7cm - circ w/vstrong sharp concen to vconsp *ar nuc. halo reaches at most 1/2 way to m12.5-13 * due E. hisfcbr! BS, 25Nov1992, Anderson Mesa.

15cm - 3'x2' and fairly br. *-like nuc with outlying haze. an elliptical patch that reminds HM of a br pn. HM/BS, 26Jun1971, FtL.

25cm - pa90, 3'x2'. vintense core but w/o *ar nuc. BS.

- elong in pa150, 2'.5x2'.25, elong nrly twd nuc of M31. rises smoothly twd center in outer parts, then suddenly to nuc which is nrly *ar. BS, 17Oct1982, Anderson Mesa.

30cm - exbr center which is def non*ar. 1'.75x1' in pa165. nuc less than 10" across. * 2' E. CBL.

Gross, Todd (IAAC)

Your skill: Intermediate ; Date and UT of observation: 09/05/97 0745 GMT; Location & latitude: 22 miles west of Boston, Ma. 42.3N; Site classification: Suburban; Limiting magnitude (visual): 5.3 (estimated) 5.3 (est) in vicinity of object; Seeing (1 to 10 - worst-best): 4; Moon up (phase?): No; Instrument: 16" Newtonian-dob w. 96/99% coatings f/4.59; Magnifications: 98x; Filters used: none ; Object: M32 and M110

Two of the four well known satellite Galaxies of M31, the Andromeda galaxy, lie very close to it M32, and M110. At this aperture, these galaxies look very much like their photographic counterparts (when using short exposure times)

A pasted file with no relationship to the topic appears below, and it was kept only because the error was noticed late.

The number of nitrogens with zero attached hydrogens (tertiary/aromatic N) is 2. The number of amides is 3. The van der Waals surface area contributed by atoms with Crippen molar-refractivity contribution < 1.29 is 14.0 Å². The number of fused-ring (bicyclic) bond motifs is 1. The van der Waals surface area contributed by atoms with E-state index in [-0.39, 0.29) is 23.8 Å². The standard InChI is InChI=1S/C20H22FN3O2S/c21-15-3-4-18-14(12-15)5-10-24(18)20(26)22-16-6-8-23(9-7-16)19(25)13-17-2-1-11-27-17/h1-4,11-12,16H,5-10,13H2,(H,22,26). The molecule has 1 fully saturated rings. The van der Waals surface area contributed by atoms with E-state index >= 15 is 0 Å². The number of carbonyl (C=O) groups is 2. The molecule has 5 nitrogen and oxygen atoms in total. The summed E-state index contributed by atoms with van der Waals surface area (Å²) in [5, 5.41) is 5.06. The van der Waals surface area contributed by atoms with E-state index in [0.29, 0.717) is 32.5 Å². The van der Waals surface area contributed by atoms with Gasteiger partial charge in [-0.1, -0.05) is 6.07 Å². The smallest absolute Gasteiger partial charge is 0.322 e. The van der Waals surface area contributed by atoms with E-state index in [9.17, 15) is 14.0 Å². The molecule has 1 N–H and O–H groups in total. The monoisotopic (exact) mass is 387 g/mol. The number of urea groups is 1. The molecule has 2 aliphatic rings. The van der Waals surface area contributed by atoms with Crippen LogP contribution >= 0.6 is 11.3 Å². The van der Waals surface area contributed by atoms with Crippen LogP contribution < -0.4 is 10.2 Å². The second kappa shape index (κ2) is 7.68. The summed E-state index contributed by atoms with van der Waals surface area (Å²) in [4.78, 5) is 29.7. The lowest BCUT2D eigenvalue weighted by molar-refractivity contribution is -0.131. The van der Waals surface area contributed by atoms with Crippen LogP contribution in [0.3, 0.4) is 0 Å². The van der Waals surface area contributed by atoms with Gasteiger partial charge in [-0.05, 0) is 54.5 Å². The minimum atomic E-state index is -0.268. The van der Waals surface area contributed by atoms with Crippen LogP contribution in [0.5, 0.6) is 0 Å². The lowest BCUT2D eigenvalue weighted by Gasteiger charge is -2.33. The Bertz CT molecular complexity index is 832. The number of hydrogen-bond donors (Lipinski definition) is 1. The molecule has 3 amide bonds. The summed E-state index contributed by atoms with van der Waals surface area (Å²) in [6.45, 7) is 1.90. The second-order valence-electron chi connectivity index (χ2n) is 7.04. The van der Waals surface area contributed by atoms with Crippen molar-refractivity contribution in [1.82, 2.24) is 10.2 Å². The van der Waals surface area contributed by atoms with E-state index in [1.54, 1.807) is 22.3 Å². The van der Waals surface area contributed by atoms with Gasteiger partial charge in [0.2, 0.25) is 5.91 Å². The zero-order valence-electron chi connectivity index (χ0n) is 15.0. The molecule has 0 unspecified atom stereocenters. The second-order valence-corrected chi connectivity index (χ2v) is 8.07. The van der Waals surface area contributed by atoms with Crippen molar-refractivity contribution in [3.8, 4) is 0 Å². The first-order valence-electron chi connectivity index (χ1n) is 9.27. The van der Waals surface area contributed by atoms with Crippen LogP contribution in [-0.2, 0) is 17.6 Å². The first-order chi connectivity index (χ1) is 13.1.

M32 does not look star like at all at 98x, but a small, round galaxy with a suddenly brighter core. It does look somewhat like an unresolved globular. In smaller aperture, at this magnification, it can look star-like to a degree at first glance, with the surrounding nebulosity around the brighter core not as readily picked out.

M110 is a few times larger, and on the opposite side of M31. Unlike M32, it is elongated, almost rectangular, and brightens GRADUALLY towards the central, elongated core. Elongation is almost perpendicular to M31.

Both are fairly featureless.

Contemporary observations

Tom Bryant

2006-09-17 21:00:00

Observing site: Little Tycho Observatory

Telescope: C-8

[0h 42m 42s, 40 52m 0s] AKA M32. A low contrast ellipse near M 31. M 110 was to faint to be seen.